• Profit. If your business is profitable, that positive cash flow is a huge asset since it produces a return for whoever owns the business. The same can be true of having a lot of liquid assets as the result of being profitable.

Not all of the assets are created equal. Below is an illustrative example of the comparative values of assets based on the acquisitions I have been involved with (both as the acquirer and the acquired companies).

Example of how corporate assets compare in terms of value to acquirer. Technology is 10 times more valuable than people or products, while customers are 100 times more valuable. Profit can be infinitely more valuable, depending on how much of it you have. Note that these are just illustrative.

Why are assets valued so differently? For the simple reason that the value of your assets are entirely dependent on how they apply to the acquirer’s business. For example, the value an acquirer assigns to your technology is not the value they would get from selling it themselves on the open market, but how much value it will add to their business. It is not enough that your technology is new and ground breaking, it needs to help the acquiring company make money.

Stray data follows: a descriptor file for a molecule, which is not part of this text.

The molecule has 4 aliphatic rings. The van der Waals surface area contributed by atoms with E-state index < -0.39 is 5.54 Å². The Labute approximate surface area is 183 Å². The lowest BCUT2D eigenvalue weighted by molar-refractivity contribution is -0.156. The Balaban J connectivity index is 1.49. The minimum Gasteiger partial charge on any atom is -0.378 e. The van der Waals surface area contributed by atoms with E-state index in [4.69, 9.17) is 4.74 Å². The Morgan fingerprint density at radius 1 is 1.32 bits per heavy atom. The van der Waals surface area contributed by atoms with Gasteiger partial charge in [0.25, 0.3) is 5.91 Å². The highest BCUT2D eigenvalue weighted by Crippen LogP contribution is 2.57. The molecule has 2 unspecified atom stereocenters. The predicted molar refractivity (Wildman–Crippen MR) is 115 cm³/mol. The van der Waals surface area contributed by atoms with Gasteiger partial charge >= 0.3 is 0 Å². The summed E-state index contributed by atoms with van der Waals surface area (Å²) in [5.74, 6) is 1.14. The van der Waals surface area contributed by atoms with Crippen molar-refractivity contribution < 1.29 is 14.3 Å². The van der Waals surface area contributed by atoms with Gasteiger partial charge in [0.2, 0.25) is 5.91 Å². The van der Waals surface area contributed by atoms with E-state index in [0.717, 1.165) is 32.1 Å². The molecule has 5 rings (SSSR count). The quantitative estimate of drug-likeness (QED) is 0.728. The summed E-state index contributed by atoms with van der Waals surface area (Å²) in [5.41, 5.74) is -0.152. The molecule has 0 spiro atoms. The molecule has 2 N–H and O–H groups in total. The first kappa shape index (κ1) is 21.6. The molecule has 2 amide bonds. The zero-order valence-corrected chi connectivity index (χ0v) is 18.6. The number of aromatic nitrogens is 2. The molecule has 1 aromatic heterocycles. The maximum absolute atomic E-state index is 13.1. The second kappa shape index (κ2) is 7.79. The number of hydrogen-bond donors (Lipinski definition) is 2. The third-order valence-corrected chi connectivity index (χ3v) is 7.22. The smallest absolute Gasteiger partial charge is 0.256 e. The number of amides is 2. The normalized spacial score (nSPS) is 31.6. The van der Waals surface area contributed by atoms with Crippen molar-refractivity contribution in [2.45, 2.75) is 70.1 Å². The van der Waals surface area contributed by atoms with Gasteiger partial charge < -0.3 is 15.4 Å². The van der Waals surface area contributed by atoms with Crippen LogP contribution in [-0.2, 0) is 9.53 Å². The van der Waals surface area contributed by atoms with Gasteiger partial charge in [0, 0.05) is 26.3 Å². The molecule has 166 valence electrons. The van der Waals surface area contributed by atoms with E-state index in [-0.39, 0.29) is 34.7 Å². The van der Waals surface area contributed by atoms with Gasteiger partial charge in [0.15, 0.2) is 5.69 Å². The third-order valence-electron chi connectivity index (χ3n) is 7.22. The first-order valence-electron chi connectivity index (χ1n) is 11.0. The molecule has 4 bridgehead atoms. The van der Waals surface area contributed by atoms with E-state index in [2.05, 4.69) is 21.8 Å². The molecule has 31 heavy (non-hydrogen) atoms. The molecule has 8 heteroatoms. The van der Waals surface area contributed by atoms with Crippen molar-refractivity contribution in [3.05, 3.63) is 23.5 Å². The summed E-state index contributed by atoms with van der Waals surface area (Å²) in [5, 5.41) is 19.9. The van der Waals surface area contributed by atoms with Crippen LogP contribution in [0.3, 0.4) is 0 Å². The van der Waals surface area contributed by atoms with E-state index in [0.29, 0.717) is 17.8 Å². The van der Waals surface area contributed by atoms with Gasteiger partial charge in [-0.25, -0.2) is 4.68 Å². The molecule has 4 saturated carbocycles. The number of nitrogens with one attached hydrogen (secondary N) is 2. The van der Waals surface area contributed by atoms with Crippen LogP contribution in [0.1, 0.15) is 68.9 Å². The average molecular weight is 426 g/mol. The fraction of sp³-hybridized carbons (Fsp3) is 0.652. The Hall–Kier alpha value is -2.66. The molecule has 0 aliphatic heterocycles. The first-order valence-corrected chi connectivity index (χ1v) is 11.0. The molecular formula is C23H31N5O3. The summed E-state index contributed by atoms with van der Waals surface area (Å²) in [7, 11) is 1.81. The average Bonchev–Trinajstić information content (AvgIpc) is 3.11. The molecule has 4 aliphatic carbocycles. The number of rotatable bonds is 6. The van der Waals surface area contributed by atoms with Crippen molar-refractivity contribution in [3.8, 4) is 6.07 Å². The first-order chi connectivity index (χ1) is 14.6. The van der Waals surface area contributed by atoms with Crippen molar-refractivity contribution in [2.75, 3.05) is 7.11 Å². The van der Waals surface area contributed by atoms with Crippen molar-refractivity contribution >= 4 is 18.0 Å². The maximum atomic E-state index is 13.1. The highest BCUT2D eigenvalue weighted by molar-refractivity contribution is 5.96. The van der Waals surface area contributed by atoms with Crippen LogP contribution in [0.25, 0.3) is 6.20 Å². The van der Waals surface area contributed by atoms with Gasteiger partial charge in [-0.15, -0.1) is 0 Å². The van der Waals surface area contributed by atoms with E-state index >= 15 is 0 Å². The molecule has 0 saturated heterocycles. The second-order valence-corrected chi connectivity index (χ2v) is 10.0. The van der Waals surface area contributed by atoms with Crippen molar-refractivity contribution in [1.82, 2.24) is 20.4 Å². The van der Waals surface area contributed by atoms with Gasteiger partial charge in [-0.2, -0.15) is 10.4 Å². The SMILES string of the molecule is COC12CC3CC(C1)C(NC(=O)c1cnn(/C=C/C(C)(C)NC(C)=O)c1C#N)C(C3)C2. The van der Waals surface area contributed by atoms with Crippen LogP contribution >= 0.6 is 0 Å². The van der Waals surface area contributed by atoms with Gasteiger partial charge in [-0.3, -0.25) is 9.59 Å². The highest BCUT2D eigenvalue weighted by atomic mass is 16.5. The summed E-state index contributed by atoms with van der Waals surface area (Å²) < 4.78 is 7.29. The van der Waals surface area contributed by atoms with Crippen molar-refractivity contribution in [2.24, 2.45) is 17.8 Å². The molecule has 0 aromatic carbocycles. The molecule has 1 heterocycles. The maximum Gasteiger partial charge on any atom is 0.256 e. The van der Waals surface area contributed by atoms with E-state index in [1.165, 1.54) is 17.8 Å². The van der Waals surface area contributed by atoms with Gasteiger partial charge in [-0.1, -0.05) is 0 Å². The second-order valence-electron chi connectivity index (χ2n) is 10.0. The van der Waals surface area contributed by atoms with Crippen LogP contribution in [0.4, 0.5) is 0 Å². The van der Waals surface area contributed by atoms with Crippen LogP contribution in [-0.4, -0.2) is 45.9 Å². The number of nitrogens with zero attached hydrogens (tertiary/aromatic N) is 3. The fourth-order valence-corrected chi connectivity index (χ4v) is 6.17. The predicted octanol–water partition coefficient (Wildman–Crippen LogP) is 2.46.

It’s not a coincidence that the assets that have the highest value are developed later in the life of a company (customers, profit, etc.). Those assets are the hardest to build and therefor will carry the most value. That is one of the many reasons that companies become more valuable the longer they exist and why it’s so rare to see a big acquisition of a young company.

The Exception Proves the Rule

It is almost impossible to make generalizations about acquisitions because each acquisition depends so much on the companies involved. One acquirer may value your company at $5M while another values it at $20M, because the second company believes they can use your assets to increase their own profits by $40M. So, remember that the previous example is only illustrative.

But that is exactly the reason you should never focus on being acquired! You have no way to control how potential acquirers will value the assets you are creating. Successful acquisitions require the right acquirer to value your company at the right price, at a point where you would consider selling. That combination of factors is rare and definitely not something you can plan.

So what does that mean? The best strategy, in fact your only strategy, is to focus on building a successful and highly profitable business. As long as you do that, you will control your own destiny and decide if and when you get acquired on terms you decide.

Or, maybe you’ll go public! Then you can buy some companies yourself.

Fundraising Fever

In the past few months, almost every discussion I have with founders who recently started their companies start the same way.